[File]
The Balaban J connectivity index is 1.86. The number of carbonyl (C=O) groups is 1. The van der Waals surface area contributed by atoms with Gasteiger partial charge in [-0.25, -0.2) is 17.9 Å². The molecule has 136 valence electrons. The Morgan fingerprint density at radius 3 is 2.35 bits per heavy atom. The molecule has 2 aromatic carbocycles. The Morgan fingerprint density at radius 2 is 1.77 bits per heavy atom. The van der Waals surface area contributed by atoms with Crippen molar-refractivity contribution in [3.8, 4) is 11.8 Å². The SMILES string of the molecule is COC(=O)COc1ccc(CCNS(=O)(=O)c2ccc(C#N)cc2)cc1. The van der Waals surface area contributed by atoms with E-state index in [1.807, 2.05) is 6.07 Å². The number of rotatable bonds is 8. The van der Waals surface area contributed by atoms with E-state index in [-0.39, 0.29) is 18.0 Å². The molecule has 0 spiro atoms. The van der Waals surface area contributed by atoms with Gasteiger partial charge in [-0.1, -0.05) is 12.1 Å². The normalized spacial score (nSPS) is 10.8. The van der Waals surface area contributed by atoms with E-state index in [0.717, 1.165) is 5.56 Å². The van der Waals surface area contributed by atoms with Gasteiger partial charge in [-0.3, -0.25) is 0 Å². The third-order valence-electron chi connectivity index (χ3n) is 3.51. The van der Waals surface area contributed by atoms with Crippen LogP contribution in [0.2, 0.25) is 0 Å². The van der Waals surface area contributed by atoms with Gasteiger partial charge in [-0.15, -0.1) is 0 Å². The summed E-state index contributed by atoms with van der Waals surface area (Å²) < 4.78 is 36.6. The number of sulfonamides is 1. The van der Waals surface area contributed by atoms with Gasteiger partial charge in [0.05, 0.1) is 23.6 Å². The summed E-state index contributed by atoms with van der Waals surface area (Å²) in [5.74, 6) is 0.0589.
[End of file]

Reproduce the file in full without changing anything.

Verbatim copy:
The Balaban J connectivity index is 1.86. The number of carbonyl (C=O) groups is 1. The van der Waals surface area contributed by atoms with Gasteiger partial charge in [-0.25, -0.2) is 17.9 Å². The molecule has 136 valence electrons. The Morgan fingerprint density at radius 3 is 2.35 bits per heavy atom. The molecule has 2 aromatic carbocycles. The Morgan fingerprint density at radius 2 is 1.77 bits per heavy atom. The van der Waals surface area contributed by atoms with Crippen molar-refractivity contribution in [3.8, 4) is 11.8 Å². The SMILES string of the molecule is COC(=O)COc1ccc(CCNS(=O)(=O)c2ccc(C#N)cc2)cc1. The van der Waals surface area contributed by atoms with E-state index in [1.807, 2.05) is 6.07 Å². The number of rotatable bonds is 8. The van der Waals surface area contributed by atoms with E-state index in [-0.39, 0.29) is 18.0 Å². The molecule has 0 spiro atoms. The van der Waals surface area contributed by atoms with Gasteiger partial charge in [-0.1, -0.05) is 12.1 Å². The normalized spacial score (nSPS) is 10.8. The van der Waals surface area contributed by atoms with E-state index in [0.717, 1.165) is 5.56 Å². The van der Waals surface area contributed by atoms with Gasteiger partial charge in [-0.3, -0.25) is 0 Å². The third-order valence-electron chi connectivity index (χ3n) is 3.51. The van der Waals surface area contributed by atoms with Crippen LogP contribution in [0.2, 0.25) is 0 Å². The van der Waals surface area contributed by atoms with Gasteiger partial charge in [-0.15, -0.1) is 0 Å². The summed E-state index contributed by atoms with van der Waals surface area (Å²) < 4.78 is 36.6. The number of sulfonamides is 1. The van der Waals surface area contributed by atoms with Gasteiger partial charge in [0.05, 0.1) is 23.6 Å². The summed E-state index contributed by atoms with van der Waals surface area (Å²) in [5.74, 6) is 0.0589.